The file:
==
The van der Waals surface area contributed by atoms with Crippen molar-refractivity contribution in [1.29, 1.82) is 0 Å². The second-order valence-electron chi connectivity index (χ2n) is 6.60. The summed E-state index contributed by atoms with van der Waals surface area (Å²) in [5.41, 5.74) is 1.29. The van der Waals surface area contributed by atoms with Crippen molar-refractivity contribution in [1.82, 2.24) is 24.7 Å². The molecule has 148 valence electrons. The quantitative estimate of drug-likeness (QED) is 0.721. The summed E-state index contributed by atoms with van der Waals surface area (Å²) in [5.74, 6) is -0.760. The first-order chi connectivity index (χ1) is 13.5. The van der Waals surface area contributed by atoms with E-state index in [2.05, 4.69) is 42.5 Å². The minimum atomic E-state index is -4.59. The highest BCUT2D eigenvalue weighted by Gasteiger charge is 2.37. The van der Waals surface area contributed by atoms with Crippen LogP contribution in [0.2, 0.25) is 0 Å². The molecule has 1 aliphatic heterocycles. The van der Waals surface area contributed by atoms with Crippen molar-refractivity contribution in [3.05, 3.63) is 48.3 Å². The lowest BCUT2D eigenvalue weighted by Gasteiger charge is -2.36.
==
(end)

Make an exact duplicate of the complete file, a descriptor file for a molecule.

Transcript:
The van der Waals surface area contributed by atoms with Crippen molar-refractivity contribution in [1.29, 1.82) is 0 Å². The second-order valence-electron chi connectivity index (χ2n) is 6.60. The summed E-state index contributed by atoms with van der Waals surface area (Å²) in [5.41, 5.74) is 1.29. The van der Waals surface area contributed by atoms with Crippen molar-refractivity contribution in [1.82, 2.24) is 24.7 Å². The molecule has 148 valence electrons. The quantitative estimate of drug-likeness (QED) is 0.721. The summed E-state index contributed by atoms with van der Waals surface area (Å²) in [5.74, 6) is -0.760. The first-order chi connectivity index (χ1) is 13.5. The van der Waals surface area contributed by atoms with E-state index in [2.05, 4.69) is 42.5 Å². The minimum atomic E-state index is -4.59. The highest BCUT2D eigenvalue weighted by Gasteiger charge is 2.37. The van der Waals surface area contributed by atoms with Crippen LogP contribution in [0.2, 0.25) is 0 Å². The molecule has 1 aliphatic heterocycles. The van der Waals surface area contributed by atoms with Crippen molar-refractivity contribution in [3.05, 3.63) is 48.3 Å². The lowest BCUT2D eigenvalue weighted by Gasteiger charge is -2.36.